|Fig. 1: Robert E. Ginna Nuclear Power Plant (1974). (Courtesy of the DOE. Source: Wikimedia Commons)|
New York State has six operational nuclear power plants, which have become the state's most reliable energy source. New York's nuclear landscape is steadily changing, however. By 2030, the state mandates half of its energy come from renewable sources. Nonetheless, for the foreseeable future, nuclear energy will continue to provide energy to thousands of New Yorkers. 
One of the country's oldest operating nuclear power plants, is the R. E. Ginna Power Plant located outside of Rochester (Fig. 1). The plant was named after Robert Emmett Ginna, who was one of the first pioneers of commercializing nuclear energy. Ginna advocated to modify the Atomic Energy Act to permit research into using nuclear energy to generate electricity, in 1954. While he was chief executive of Rochester Gas and Electric, the company established New York's first successful commercial nuclear plant.  The Ginna power plant paved way for New York's five other plants, which obtained licenses in the next decades.
Indian Point (Fig. 2) has been New York's most troubled nuclear power plant. It has been at the center of dozens of controversies since the operation of its first reactor unit began. New York's first nuclear power generator was actually constructed and first operated in 1963 at Indian Point. However, in 1970, Indian Point 1 was shut down because of defects in the stainless steel piping used to help keep the reactor cool.  It had drawn protests and eventually a fine, for killing fish in the Hudson River due to discharge of hot water, before being officially decommissioned. Con Edison seemingly learned from the failure and inaugurated the Indian Point 2 generator in 1973. Not long after, in 1975, Con Edison instated and sold the Indian Point 3 reactor to the State Power Authority.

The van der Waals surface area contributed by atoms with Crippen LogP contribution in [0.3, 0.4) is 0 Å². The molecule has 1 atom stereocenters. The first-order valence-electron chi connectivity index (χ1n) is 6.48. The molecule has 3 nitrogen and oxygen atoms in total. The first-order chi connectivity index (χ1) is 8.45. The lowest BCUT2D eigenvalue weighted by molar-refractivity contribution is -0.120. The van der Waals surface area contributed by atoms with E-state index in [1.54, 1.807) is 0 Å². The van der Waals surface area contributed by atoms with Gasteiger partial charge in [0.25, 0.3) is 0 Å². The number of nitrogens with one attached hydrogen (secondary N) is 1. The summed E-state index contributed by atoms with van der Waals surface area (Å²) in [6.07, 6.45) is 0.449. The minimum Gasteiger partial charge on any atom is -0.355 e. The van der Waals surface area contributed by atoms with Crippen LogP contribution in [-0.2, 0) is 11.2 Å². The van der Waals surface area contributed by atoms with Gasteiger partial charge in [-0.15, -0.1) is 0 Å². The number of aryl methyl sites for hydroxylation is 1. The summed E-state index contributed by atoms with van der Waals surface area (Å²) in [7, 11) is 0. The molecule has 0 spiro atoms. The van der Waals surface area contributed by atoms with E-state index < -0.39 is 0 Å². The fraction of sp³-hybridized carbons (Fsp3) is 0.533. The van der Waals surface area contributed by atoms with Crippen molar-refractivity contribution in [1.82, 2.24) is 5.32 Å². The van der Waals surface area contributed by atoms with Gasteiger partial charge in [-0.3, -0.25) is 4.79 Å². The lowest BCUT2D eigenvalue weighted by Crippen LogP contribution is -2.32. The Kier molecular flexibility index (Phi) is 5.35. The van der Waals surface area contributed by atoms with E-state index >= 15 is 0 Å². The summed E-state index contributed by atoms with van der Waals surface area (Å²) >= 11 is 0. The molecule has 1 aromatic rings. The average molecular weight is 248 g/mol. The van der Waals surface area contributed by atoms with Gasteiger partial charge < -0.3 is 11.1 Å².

Since Indian Point commercialized nuclear power in the 1970, it has been the center of many troubles and controversies. In 1980, 100,000 gallons of radioactive water leaked in a building of Indian Point 2. Following the incident, Con Ed was forced to shut the reactor down until investigations into the leak were complete. More troubles followed as in 1993, Indian Point 3 was shut down and fined for 17 safety violations. Indian Point 3 was shut down for almost three years. Indian Point 3 also repeatedly endangered the surrounding environment, mainly the Hudson, as they spilled toxic waste into the river in 1993 and again in 1994.  Incidents racked up and the Indian Point power plants continually faced violations, fines and protests. In 2000 Indian Point 2 was even dubbed one of the most troublesome nuclear power plants in the United States and not much would change.
|Fig. 2: Indian Point Nuclear Facility. (Source: Wikimedia Commons)|
After countless infractions and safety concerns throughout the 21st century, the Indian Point nuclear power plant has been condemned to closure. In 2016, Indian Point again leaked radioactive material into groundwater near New York City, proving to be the last straw for New York Governor Andrew Cuomo. For 15 years, I have been concerned by the continuing safety violations at Indian Point, especially given its location in the largest and most densely populated metropolitan region in the country, Cuomo announced in January 2017.  Indian Point experienced upwards of 40 safety events, operational events, and shutdown since 2012. Enough is finally enough; the Indian Point nuclear reactors will be closed by 2021. 
© Patrick Conaton. The author grants permission to copy, distribute and display this work in unaltered form, with attribution to the author, for noncommercial purposes only. All other rights, including commercial rights, are reserved to the author.
 L. W. Foderaro, "Nuclear Plant's Closing Raises New Fears for Jobs and Taxes," New York Times, 28 Feb 17.
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 S. Thielman, "Indian Point Nuclear Plant in New York Will Close After Dozens of 'Safety Events'," The Guardian, 9 Jan 17.